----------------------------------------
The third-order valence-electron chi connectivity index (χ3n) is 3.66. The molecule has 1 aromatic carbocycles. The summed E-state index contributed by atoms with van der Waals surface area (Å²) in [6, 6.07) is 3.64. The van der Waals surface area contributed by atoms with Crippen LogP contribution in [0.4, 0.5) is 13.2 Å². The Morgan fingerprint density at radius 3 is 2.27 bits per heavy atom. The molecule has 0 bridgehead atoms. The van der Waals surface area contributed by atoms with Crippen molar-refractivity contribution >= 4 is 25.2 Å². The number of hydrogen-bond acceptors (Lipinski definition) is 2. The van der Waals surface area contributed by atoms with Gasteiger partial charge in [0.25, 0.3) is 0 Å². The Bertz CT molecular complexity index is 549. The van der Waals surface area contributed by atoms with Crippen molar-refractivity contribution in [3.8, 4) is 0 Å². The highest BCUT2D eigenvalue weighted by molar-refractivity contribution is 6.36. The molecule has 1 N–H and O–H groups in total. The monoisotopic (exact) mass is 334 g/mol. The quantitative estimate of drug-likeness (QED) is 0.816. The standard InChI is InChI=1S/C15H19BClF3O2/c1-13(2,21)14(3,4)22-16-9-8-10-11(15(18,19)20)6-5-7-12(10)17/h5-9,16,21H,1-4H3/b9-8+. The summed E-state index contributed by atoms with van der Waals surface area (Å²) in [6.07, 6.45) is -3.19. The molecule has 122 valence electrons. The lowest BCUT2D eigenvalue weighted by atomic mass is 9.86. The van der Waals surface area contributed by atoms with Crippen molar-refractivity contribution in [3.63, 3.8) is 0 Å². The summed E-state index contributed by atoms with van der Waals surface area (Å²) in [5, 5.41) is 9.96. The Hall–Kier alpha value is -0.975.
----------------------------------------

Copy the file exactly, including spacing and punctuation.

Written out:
The third-order valence-electron chi connectivity index (χ3n) is 3.66. The molecule has 1 aromatic carbocycles. The summed E-state index contributed by atoms with van der Waals surface area (Å²) in [6, 6.07) is 3.64. The van der Waals surface area contributed by atoms with Crippen LogP contribution in [0.4, 0.5) is 13.2 Å². The Morgan fingerprint density at radius 3 is 2.27 bits per heavy atom. The molecule has 0 bridgehead atoms. The van der Waals surface area contributed by atoms with Crippen molar-refractivity contribution >= 4 is 25.2 Å². The number of hydrogen-bond acceptors (Lipinski definition) is 2. The van der Waals surface area contributed by atoms with Gasteiger partial charge in [0.25, 0.3) is 0 Å². The Bertz CT molecular complexity index is 549. The van der Waals surface area contributed by atoms with Crippen molar-refractivity contribution in [3.8, 4) is 0 Å². The highest BCUT2D eigenvalue weighted by molar-refractivity contribution is 6.36. The molecule has 1 N–H and O–H groups in total. The monoisotopic (exact) mass is 334 g/mol. The quantitative estimate of drug-likeness (QED) is 0.816. The standard InChI is InChI=1S/C15H19BClF3O2/c1-13(2,21)14(3,4)22-16-9-8-10-11(15(18,19)20)6-5-7-12(10)17/h5-9,16,21H,1-4H3/b9-8+. The summed E-state index contributed by atoms with van der Waals surface area (Å²) in [6.07, 6.45) is -3.19. The molecule has 122 valence electrons. The lowest BCUT2D eigenvalue weighted by atomic mass is 9.86. The van der Waals surface area contributed by atoms with Crippen molar-refractivity contribution in [3.63, 3.8) is 0 Å². The summed E-state index contributed by atoms with van der Waals surface area (Å²) in [5, 5.41) is 9.96. The Hall–Kier alpha value is -0.975.